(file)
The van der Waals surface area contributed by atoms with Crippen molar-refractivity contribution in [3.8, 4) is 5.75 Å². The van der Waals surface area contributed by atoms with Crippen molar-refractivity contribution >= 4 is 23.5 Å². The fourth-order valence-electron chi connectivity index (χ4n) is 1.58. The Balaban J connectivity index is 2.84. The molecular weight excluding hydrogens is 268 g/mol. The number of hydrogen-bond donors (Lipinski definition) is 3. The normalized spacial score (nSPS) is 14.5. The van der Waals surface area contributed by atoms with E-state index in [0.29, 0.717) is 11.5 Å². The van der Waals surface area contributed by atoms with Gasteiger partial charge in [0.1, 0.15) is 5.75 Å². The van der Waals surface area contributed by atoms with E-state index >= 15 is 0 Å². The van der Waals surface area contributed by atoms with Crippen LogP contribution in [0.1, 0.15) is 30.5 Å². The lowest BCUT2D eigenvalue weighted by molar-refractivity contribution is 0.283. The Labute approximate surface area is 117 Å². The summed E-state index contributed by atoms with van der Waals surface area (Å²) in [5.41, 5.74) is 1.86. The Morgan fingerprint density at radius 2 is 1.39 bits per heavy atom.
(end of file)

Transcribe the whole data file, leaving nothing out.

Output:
The van der Waals surface area contributed by atoms with Crippen molar-refractivity contribution in [3.8, 4) is 5.75 Å². The van der Waals surface area contributed by atoms with Crippen molar-refractivity contribution >= 4 is 23.5 Å². The fourth-order valence-electron chi connectivity index (χ4n) is 1.58. The Balaban J connectivity index is 2.84. The molecular weight excluding hydrogens is 268 g/mol. The number of hydrogen-bond donors (Lipinski definition) is 3. The normalized spacial score (nSPS) is 14.5. The van der Waals surface area contributed by atoms with E-state index in [0.29, 0.717) is 11.5 Å². The van der Waals surface area contributed by atoms with Gasteiger partial charge in [0.1, 0.15) is 5.75 Å². The van der Waals surface area contributed by atoms with E-state index >= 15 is 0 Å². The van der Waals surface area contributed by atoms with Crippen LogP contribution in [0.1, 0.15) is 30.5 Å². The lowest BCUT2D eigenvalue weighted by molar-refractivity contribution is 0.283. The Labute approximate surface area is 117 Å². The summed E-state index contributed by atoms with van der Waals surface area (Å²) in [5.41, 5.74) is 1.86. The Morgan fingerprint density at radius 2 is 1.39 bits per heavy atom.